acute promyelo. leukemia
chronic myelo. leukemia
chronic myelo. leukemia
Chronic myelo,leukemia
GI stromal tumor
glioblastoma, NSC lung
NSC lung
breast
renal
Anti-angiogenesis Drugs
Drug (brand name)
celecoxib (Celebrex)
dalteparin (Fragmin)
lenalidomide (Revlamid)
sorafenib (Nexavar)
sunitinib (Sutent)
thalidomide (Thalomid)
vandetanib (Zactima)
Cancer(s) treated
colorectal
ovarian, pancreatic
mult. myeloma, myelodysplastic
syndromes
hepatocellular, melanoma, NSC
lung, renal
renal
mult. myeloma, hepatocellular,
small/NSC lung, fallopian tube,
peritoneal
NSC lung
Trastuzumab & Pertuzumab
• Trastuzumab
– Activates antibody-dependent
cellular cytotoxicity
– Enhances HER2 internalization
– Inhibits shedding and formation
of p95
– Inhibits angiogensis
• Pertuzumab
– Activates antibody-dependent
cellular cytotoxicity
– Prevents receptor dimerization
– Potent inhibitor of HERmediated signaling pathways
Triple Negative Breast Cancer
• Triple Negative Breast Cancer
– Estrogen Receptor (ER) Negative
– Progesterone Receptor (PR) Negative
– HER2 Receptor Negative
• Considered to have a poorer prognosis than many
other types of breast cancer
• Many existing targeted therapies do not have a place
in TN Breast Cancer therapy (e.g. Herceptin,
Tamoxifen)
Origins of Triple (-) Basal-like
Breast Cancers
• Triple Negative tumors have a also commonly been found to be
BRCA-deficient.
– BRCA-deficient tumors are often at least ER (-)
• BRCA-deficiency can be hereditary or can be caused by a cell
mutation.
• These tumor cells often over express myoepithelial-cell-like
cytokeratins.
– Myoepithelial cells are found in the outer basal layer of cells in
a normal breast duct.
• Therefore, these tumors are defined as basal-like.
BRCA Deficiency or Mutation
• BRCA1 is a gene that play a part in a large
number of cellular processes:
– DNA repair
– Transcriptional Regulation
– Chromatin Remodeling
• Cell that lack BRCA1 cannot repair DNA
double-strand breaks by the conservation
mechanism or homologous recombination
“BRCAness” – BRCA1 mutation
• BRCA1 deficiency inevitably leads to repair
of DNA lesions by non-conservative
mechanisms that can be potentially
mutagenic.
• If cancerous cells form from these mutagenic
DNA repairs, they often develop along a
basal-like pathway.
Why don’t the cells just die?
• Unrepaired damage in normal cells usually
triggers programmed cell death
• It has been found that BRCA1 tumors
generally have a higher frequency of Tumor
Suppressor p53 mutations.
• This increase in p53 mutations shut down
programmed cell death leading to cancerous
cell growth
A target for chemotherapy
• Since a DNA-repair defect occurs in BRCAdeficient cancers, this can be exploitedas a
target for chemotherapy
• Tumors with BRCA1 mutations may have
increased sensitivity to DNA-crosslinking
agents that cause DNA double-strand breaks
(e.g. carboplatin)
Are PARP-inhibitors an option?
• Poly(ADP-ribose) Polymerase (PARP)
– An enzyme involved in base excision repair and is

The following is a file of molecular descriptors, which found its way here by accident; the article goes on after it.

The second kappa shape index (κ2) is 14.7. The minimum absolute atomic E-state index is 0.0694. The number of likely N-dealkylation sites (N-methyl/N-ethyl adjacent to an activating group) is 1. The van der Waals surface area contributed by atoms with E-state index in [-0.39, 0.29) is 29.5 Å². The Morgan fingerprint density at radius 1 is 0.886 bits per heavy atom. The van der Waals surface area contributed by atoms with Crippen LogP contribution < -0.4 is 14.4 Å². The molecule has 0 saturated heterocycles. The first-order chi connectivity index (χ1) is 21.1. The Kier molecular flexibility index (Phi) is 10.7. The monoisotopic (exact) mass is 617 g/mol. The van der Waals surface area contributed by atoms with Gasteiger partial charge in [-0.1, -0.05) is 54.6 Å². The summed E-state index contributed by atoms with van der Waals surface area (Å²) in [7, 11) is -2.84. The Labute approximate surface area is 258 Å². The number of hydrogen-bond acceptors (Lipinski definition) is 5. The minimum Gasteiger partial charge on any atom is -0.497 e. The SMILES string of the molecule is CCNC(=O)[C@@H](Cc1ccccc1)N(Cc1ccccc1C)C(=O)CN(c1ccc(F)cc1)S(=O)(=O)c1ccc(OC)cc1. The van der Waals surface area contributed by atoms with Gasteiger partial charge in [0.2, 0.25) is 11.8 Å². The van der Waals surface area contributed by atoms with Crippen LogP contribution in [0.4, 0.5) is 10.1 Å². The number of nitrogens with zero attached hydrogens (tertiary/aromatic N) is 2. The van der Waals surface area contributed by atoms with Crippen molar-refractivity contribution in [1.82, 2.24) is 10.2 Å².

key in the repair pathway of DNA single-strand
breaks
• Since DNA repair is already limited in BRCA deficient
tumors, it is hypothesized that the addition of a
PARP-inhibitor may futher decrease DNA repair
leading to increased apoptosis of tumor cells
PARP-Inhibitors
• PARP inhibitors are designed to target a
weakness rather than a strength
• Utilizing the fact that BRCA-deficient tumor
cells cannot effectively repair double-stranded
DNA breaks, PARP inhibitors may be able to
push the cells over the edge by also inhibiting
their ability to fix single-strand breaks
Model of Tumor-Cell killing by
PARP inhibitors
• BRCA-deficient tumors have diminished ability to
repair double-stranded DNA breaks, yet the tumor
cells continue to survive
• Adding the inability to repair single-strand breaks
via a PARP-Inhibitor provides enough instability in
the mouse model and the cells dies.
• If the model holds true, this may provide a good
target for BRCA-deficient breast or ovarian tumors
in humans.
Other Novel Approaches
Vaccines
• Need specific targets that are unique to the
cancer cell (but not to normal cells)
• All current vaccine studies are targeting
Her2Neu
• In the future, other targets that are identified
can be used
• Animal data: Marked decrease in ability for
transplanted tumors to grow in animals
treated with the vaccine
Human Data
• Walter Reed & MD Anderson
171 patients
90 LN +
81 LN –
90 qualified for E75
45 LN +
45 LN –
9 patients not able to evaluated
LN = Lymph Node
Human Data
• Results at 24 months:
– Vaccinated patients had 5.6% reoccurrence
– Non-vaccinated patients had 14.8% reoccurrence
• Several centers have started vaccine studies
this year, including U of M
UPDATE – University’s vaccine study is now open!
Gene Therapy
• Several possible uses:
– Stimulate suppressor genes to inhibit tumor
growth
– Introduce “suicide genes” into cancer cells that
cause them to self destruct
Apoptosis Therapy
• Two important
discoveries:
– bc1-2 gene
– Almost all
tumors have
impaired
apoptosis